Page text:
8-12 April 2013
The University of Manchester
GB timezone

Providing Bioinformatics Services on Cloud

9 Apr 2013, 11:40
Theatre (The University of Manchester)


The University of Manchester

Presentations Cloud Platforms (Track Lead: M Drescher and M Turilli) Cloud Platforms


Christophe Blanchet (IDB IBCP FR3302)


Improvements of experimental technologies forces biologists to face a deluge of data that require relevant tools and sufficient resources to be analyzed. The cloud helps bioinformatics experts to define virtual appliances with pre-installed tools and workflows, and helps scientists to deploy them, on demand, on national research infrastructures.


The platform IDB provides cloud services to the bioinformatics community with the StratusLab framework an our own developments. We have developed several bioinformatics appliances, predefined virtual machines, with installed and configured bioinformatics tools. Two examples of them are the 'biocompute' appliance (with BLAST, ClustalW2, Clustal-Omega, FastA, etc.) and the 'biodata' appliance (with databases Swiss-Prot, PROSITE, etc.) providing easy access to common tools and data.
The adoption of clouds for bioinformatics applications will be strongly correlated to the capability of cloud infrastructures to provide ease-of-use of common bioinformatics tools and access to reference biological databases. In that way, clouds for bioinformatics have to be connected with public bioinformatics infrastructures and this work is done in collaboration with the French Bioinformatics Network RENABI (www.renabi.fr) to help fulfill the requirements from the Bioinformatics community.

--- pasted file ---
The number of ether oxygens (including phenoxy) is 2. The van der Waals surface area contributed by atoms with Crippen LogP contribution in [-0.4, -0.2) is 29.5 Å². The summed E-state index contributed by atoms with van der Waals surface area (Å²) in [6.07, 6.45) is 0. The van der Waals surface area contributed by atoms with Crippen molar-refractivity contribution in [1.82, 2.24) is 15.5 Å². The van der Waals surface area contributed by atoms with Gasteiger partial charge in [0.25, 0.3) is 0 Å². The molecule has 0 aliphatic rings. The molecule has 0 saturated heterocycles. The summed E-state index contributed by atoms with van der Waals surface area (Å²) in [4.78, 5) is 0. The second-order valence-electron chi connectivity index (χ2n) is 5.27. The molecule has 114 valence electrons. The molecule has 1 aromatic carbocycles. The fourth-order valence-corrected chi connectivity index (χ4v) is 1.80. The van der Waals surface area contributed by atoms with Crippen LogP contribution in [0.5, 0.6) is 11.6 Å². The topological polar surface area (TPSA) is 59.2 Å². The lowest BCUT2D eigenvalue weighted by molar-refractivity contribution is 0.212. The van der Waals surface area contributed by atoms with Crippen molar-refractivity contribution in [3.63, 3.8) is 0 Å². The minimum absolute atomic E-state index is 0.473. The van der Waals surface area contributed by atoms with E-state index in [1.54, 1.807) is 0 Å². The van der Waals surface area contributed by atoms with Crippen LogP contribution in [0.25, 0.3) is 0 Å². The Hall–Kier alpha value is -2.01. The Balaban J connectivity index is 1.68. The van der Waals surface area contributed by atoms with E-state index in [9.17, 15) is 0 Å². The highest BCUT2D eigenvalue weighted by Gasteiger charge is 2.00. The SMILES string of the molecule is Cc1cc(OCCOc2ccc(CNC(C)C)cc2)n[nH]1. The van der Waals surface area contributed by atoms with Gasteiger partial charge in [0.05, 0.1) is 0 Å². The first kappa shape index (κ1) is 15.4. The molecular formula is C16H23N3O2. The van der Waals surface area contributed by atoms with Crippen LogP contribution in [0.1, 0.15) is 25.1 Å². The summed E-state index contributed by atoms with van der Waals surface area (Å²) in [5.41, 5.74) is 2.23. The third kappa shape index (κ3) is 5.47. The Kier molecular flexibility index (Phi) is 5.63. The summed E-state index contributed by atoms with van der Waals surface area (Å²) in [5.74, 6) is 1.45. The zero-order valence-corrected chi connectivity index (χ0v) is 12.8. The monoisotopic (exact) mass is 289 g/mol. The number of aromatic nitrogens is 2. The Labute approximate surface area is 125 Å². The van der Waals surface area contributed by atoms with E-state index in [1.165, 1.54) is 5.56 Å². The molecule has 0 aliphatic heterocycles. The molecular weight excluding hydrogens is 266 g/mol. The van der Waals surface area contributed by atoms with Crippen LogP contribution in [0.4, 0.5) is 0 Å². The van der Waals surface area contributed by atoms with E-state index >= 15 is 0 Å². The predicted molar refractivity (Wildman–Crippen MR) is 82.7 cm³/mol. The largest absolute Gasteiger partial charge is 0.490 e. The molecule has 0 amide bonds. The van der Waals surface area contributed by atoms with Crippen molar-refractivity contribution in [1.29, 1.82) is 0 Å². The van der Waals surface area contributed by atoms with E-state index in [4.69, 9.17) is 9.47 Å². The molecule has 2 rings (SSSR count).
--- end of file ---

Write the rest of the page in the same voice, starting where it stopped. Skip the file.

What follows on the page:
Biologists and bioinformaticians simultaneously use many of the bioinformatics tools from the arsenal of thousands available from the international community. Most of the time, they also need to combine multiple software packages to study their data with public or their own analysis pipelines. For intensive usage, they have access to computing clusters through command line interfaces. The typical usage, however, is through web portals and services for the ease of use and for the capacity to compose these tools into pipelines. For several years, the focus has been put on providing such composable services and defining standards. But these bioinformatics applications can process gigabytes of data stored in flat-file databases like UNIPROT, EMBL or PDBseq. And they require access to reference databases in a POSIX manner (like NFS) to the cloud storage containing the biological data.
As identifying and running the relevant bioinformatics appliances could be difficult, we have developed a custom bioinformatics web interface to the cloud. This portal is coupled with the StratusLab Marketplace where the bioinformatics tools are referenced and tagged with RDF metadata. These metadata can be used to select the right bioinformatics appliance according to the desired tools (BLAST, ClustalW, etc.) or the kind of analysis to perform (sequence or structural analysis, assembling/mapping, etc.). The bioinformatics portal aims to make the cloud easy to use by non-computing and non-cloud-specialist scientists, like biologists and bioinformaticians. The available features allow the creation and termination of the virtual machines, the management of the persistent disks, and provide assistance for bioinformatics appliance selection and instance contextualization.

URL http://idee-b.ibcp.fr

Primary authors

Christophe Blanchet (IDB IBCP FR3302) Mr Clément Gauthey (IDB CNRS-IBCP)

Presentation Materials